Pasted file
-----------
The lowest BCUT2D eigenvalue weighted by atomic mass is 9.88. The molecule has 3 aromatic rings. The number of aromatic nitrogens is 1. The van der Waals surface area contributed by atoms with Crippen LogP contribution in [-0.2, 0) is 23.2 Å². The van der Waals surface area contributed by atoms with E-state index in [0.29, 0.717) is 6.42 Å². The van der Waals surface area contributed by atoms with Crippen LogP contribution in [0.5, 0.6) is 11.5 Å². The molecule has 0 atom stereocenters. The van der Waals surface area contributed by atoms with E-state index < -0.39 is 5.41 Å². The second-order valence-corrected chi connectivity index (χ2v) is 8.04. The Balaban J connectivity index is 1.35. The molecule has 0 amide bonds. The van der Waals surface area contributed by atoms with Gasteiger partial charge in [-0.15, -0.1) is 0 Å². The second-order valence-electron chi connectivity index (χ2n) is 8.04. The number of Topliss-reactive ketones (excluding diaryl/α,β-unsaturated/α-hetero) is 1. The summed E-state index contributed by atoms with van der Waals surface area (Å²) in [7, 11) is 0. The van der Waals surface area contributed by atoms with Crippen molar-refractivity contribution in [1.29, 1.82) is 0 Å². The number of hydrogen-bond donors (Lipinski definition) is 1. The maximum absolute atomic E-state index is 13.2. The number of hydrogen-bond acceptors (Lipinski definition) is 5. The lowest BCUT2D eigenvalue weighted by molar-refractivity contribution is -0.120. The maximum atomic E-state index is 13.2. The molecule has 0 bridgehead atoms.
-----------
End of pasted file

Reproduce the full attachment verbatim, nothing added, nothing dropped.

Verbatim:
The lowest BCUT2D eigenvalue weighted by atomic mass is 9.88. The molecule has 3 aromatic rings. The number of aromatic nitrogens is 1. The van der Waals surface area contributed by atoms with Crippen LogP contribution in [-0.2, 0) is 23.2 Å². The van der Waals surface area contributed by atoms with E-state index in [0.29, 0.717) is 6.42 Å². The van der Waals surface area contributed by atoms with Crippen LogP contribution in [0.5, 0.6) is 11.5 Å². The molecule has 0 atom stereocenters. The van der Waals surface area contributed by atoms with E-state index < -0.39 is 5.41 Å². The second-order valence-corrected chi connectivity index (χ2v) is 8.04. The Balaban J connectivity index is 1.35. The molecule has 0 amide bonds. The van der Waals surface area contributed by atoms with Gasteiger partial charge in [-0.15, -0.1) is 0 Å². The second-order valence-electron chi connectivity index (χ2n) is 8.04. The number of Topliss-reactive ketones (excluding diaryl/α,β-unsaturated/α-hetero) is 1. The summed E-state index contributed by atoms with van der Waals surface area (Å²) in [7, 11) is 0. The van der Waals surface area contributed by atoms with Crippen molar-refractivity contribution in [1.29, 1.82) is 0 Å². The number of hydrogen-bond donors (Lipinski definition) is 1. The maximum absolute atomic E-state index is 13.2. The number of hydrogen-bond acceptors (Lipinski definition) is 5. The lowest BCUT2D eigenvalue weighted by molar-refractivity contribution is -0.120. The maximum atomic E-state index is 13.2. The molecule has 0 bridgehead atoms.